Swapping one character in filename with another

I have a file that has the name a_b-c-d-e-f.txt. I would like to take that current name and swap the dashes and underscores so that it becomes a-b_c_d_e_f.txt.

My intuition tells me to try rename or tr, but I’m having issues with this. Here is my current attempt

#!/bin/bash
for i in *.txt; do
  [ -f "$i" ] || break
  newFile=$(echo "$i" | tr '-' '_')
  cp "$i" $newFile
done

With this, I end up with

a_b_c_d_e_f.txt

It’s that part between a-b that should not be changing. Also, that dash is not necessarily always in that place in the filename. For example, it may look like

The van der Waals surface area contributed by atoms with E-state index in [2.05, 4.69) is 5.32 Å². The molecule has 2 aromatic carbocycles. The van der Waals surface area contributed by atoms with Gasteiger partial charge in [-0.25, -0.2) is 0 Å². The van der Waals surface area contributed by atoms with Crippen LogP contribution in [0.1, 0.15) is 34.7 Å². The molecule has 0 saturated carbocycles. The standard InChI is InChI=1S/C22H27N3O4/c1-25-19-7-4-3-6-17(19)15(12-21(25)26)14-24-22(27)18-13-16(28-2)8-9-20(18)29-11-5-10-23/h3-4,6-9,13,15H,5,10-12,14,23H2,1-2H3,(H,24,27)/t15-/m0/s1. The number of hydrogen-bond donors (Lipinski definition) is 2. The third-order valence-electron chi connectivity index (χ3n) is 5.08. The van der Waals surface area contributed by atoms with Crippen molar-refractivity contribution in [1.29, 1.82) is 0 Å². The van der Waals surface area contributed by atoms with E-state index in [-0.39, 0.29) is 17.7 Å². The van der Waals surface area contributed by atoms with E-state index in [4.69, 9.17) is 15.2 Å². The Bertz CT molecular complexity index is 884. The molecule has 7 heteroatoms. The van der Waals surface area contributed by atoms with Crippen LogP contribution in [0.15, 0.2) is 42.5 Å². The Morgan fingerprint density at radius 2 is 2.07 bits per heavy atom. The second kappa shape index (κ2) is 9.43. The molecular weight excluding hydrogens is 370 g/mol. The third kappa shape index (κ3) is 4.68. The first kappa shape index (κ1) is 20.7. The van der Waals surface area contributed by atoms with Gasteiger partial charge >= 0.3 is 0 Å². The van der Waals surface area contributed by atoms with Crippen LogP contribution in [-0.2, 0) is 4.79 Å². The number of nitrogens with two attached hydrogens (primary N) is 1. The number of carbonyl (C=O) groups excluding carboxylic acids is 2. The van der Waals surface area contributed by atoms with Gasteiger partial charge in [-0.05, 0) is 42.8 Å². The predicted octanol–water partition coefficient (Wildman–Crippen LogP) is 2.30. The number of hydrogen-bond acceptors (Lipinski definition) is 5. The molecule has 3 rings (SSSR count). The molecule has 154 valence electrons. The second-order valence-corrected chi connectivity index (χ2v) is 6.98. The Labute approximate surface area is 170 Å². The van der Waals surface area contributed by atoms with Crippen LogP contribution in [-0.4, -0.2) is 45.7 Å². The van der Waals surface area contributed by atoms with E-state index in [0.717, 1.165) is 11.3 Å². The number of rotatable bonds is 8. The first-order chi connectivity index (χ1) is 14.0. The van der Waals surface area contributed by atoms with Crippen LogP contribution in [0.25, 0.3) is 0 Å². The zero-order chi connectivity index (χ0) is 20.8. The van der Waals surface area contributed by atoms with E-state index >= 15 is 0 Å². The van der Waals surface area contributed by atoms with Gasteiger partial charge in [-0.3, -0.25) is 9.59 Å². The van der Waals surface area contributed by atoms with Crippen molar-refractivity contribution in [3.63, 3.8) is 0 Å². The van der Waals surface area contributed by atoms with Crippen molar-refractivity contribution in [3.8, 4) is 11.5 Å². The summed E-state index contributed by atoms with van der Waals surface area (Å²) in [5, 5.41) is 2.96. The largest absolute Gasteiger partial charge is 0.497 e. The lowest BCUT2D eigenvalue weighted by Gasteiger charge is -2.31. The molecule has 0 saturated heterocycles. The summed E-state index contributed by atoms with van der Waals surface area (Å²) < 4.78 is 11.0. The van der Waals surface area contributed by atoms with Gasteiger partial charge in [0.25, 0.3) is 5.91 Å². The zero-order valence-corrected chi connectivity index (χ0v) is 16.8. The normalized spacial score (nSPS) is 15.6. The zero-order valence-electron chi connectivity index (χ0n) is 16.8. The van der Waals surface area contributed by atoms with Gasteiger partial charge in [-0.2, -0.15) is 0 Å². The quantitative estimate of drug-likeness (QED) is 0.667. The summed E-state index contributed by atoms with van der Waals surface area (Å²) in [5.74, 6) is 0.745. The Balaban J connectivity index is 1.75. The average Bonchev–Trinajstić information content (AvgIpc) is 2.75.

a-b-c_d-e-f.txt

Or any combination like this. I want them to flip not matter their place in the name.

Asked By: German Barcenas

||
$ echo "a-b_c" | tr '_-' '-_'
a_b-c
Answered By: Tony

Some other options:

  1. your loop but with sed’s rarely used y transliteration command in place of tr ex.

    printf -v newFile "%s" "$(sed 'y/_-/-_/' <<<"$i")"
    
  2. the perl-based rename command, using perl’s built-in tr (no shell loop required)

    rename -n 'tr/_-/-_/' *[-_]*.txt
    

    (remove the -n when you are happy it’s doing the right thing).

Answered By: steeldriver

With rename (manual) just

rename 'y/_-/-_/' *.txt

Here is more info about y/(transliteration). Also check this related post about rename.

Answered By: Pablo Bianchi
for v in *.txt
do
    newname=`echo $v | tr '_-' '-_'`
    mv $v $newname
done

I found this to work. This was a combo of my post and Tony’s response.

Answered By: German Barcenas